The big picture is like a puzzle that we must approach, one piece at a time. We start with a few big blurry pieces that don’t seem to make a whole lot of sense. We analyze them into smaller sharper pieces; and begin to see some reason in the Universe, from how those pieces fit together. We have run into limits with this. We have a lot of big pieces that haven’t been placed into a single picture.
Here, that effort leads to some hypotheses that seem to support each other. As these elements are considered, the Big Picture might begin to emerge as a complete, self-supporting process. The study involves addressing some very odd aspects of reality. Consequently, many things discussed might be initially difficult to appreciate. Later, when their support is uncovered, they can’t always be conveniently pulled up by association for discussion — you can only talk about so many things at once, and avoid confusion. As a result, this book tends to be rather repetitious; as topics are re-visited from various different angles or contexts. Even with this, the intended message might not be received from a single pass, and without some familiarity with works that provide a basis of understanding for the major topics that compose our reality. A summary of hypotheses is provided at the end, which might be read first; to gain a perspective on where the book will be going; though the first chapter is as an even shorter summary-overview. The odd ideas may start to make a little more sense when they are more slowly developed in the main text, to better fit together; forming feasible solutions to persistent fundamental problems.
The headings in the Contents are not representative of the length and depth of coverage of the topics labeled. The Contents is meant to stand as a frame that might guide your endeavors to a sample viewing of the Big Picture.
Which came first; the philosopher or the scientist? One could say that Aristotle was a scientist of his time, yet we can also consider him a precursory source of our science. "Verbal Science" might be a self-contradiction, or it might be a necessity; I don’t know. I find myself dealing with scientific issues at as simple a level as possible, because I want to combine concepts into complex relationships. I find that logical thought leads to more logical thought. This process builds on itself. I am not ready to complicate this process further, by attempting to deal with its components at a fine scientific level. To be realistic, I cannot count on this coming to pass. This outlook is essentially the reason for this book. It is my hope to spark the interests of a variety of professionals, to consider their knowledge in the context of the framework offered here. To the degree that the framework is corrected, the schools of thought will create the opportunity to connect themselves together, and advance our capacity to solve problems.
I have not devoted my attention to any one subject the way you do in school. I have not regimented myself to absorb information and skills in many subjects that would have been required to obtain a degree. This means that I am admittedly stupid in many ways. It also means that I have been free to follow my interests more passionately. I have spent more time letting logic build on itself. This might amount to a pile of errors, or it might have led to otherwise ignored truth.
I do not involve mathematics in this process as much as I would like to be able to. I love and respect the subject too much to risk butchering it in the present effort. I am mathematically immature, because a more basic form of logic has taken my time, so far, in developing this system of ideas. Perhaps someday I will take the time to have at least some of my cake, and eat it too.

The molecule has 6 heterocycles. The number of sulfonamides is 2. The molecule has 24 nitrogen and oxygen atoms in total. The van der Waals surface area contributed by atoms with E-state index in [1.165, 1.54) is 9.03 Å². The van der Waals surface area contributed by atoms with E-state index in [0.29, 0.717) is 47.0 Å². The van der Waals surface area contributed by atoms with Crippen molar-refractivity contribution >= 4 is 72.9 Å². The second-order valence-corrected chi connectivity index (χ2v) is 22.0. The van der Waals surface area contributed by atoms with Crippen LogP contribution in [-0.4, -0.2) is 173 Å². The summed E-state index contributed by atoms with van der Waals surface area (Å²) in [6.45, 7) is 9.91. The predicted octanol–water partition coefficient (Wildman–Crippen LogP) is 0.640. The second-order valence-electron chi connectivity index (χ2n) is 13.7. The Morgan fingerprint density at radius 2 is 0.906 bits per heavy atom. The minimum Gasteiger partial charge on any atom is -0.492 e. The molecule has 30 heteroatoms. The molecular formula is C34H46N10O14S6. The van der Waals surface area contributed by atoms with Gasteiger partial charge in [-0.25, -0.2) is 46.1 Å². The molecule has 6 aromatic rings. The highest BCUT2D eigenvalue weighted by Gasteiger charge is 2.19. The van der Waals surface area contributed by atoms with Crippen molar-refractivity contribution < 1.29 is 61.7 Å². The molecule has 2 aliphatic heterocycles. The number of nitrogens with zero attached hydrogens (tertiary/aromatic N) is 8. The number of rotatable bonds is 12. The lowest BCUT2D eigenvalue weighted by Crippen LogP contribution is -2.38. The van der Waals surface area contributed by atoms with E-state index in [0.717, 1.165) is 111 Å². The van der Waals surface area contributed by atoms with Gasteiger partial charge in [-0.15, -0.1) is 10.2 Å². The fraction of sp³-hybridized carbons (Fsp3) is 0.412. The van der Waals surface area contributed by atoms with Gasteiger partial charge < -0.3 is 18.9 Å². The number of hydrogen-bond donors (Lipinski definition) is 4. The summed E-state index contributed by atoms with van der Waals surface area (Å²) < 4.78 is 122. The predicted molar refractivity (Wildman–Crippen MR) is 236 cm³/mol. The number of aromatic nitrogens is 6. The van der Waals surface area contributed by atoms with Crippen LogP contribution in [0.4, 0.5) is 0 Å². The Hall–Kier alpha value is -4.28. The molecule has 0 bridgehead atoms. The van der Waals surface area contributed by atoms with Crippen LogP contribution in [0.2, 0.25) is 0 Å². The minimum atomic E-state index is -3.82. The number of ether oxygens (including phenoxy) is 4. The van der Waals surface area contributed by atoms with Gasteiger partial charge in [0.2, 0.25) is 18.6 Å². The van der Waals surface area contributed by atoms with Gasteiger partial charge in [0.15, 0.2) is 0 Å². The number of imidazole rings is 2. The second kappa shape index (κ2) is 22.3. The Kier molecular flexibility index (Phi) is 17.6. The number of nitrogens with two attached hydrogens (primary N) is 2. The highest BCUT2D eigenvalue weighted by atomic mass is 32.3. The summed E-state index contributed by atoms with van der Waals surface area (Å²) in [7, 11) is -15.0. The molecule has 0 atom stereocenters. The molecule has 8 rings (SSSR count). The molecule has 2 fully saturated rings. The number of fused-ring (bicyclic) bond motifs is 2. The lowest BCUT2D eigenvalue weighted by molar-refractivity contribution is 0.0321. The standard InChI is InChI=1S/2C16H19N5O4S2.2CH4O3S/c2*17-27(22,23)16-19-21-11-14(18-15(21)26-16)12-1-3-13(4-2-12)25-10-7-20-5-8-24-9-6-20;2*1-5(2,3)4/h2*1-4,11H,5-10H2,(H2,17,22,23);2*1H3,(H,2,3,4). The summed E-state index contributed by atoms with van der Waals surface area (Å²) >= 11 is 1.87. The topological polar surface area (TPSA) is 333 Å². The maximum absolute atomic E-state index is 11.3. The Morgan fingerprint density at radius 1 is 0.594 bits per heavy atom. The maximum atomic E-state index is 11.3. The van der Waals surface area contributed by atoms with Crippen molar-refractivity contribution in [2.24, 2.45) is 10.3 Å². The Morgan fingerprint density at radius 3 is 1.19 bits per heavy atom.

Consequently, I cannot intend to present a philosophy here that has conventional strength. It is possible, though, that the primary issue is one that requires description that goes beyond any current mathematical formats. This thought will be made prominent by the development of the logic. System function is identified as being infinitely complex. The traditional developments of mathematics are left intact, within the branches of reality that they define. The focus is broadened to dimensionality and terms of infinity, that serve to weld our schools of thought together.
Technological mathematical approaches are concerned with specific details, and limited relative behavior. To that end, infinity has no use to us. To the overall end, however, it is everything. There are ways of looking at reality; where aspects can be recognized that elicit statements like 0 =¥. This is the case, for example, for our zero point, when we position our number line on an infinite circle. Any point defines itself, and the farthest possible distance from itself, simultaneously. Another way of putting this is to say that all real lines are curved. The "straight" line is the case where our angular radius has become infinite. Other expressions that deal with infinity include c ¸ ¥ = 0, c ¸ 0 = ¥, and 0 • ¥ = c ; which might be involved in the relationships that produce "apparent finities."
In working toward such understanding of relationships, one has little use for the most part of traditional mathematical approaches. Instead, much logic can be developed verbally. Words may turn out to be the tools of our most exotic math. This concept becomes most prominent in the analysis of thought and decision making, in the context of real-world complexity. Our math can only describe the simplest aspects of this. The exotic math that provides a complete description, is the process of reality itself. Much can be done to deal with this in verbal terms.
For example, we will consider a reality where systems have infinite components. Simple system math, here, takes a turn to yield a new way of looking at things, with just a few numbers. 1¸ 2 = 2. A system that divides in half becomes two systems. 1 + 1 = 1. The combination of systems is a system. In this arena, infinity is fundamental. It becomes important to think about things a lot, to see relationships that help complete the Big Picture. The traditional math is already well self-related as big pieces of our overall puzzle. The consideration of infinity may be the path toward an understanding of consciousness, and of how the big pieces fit together.
A prime issue within the process of You is the concept of meaning. It is appropriate to deal with this issue in verbal terms; at least for starters. Mathematical development might make tremendous headway in the direction of "thought vectors." In the final analysis, it will be our intelligent interaction that defines human reality.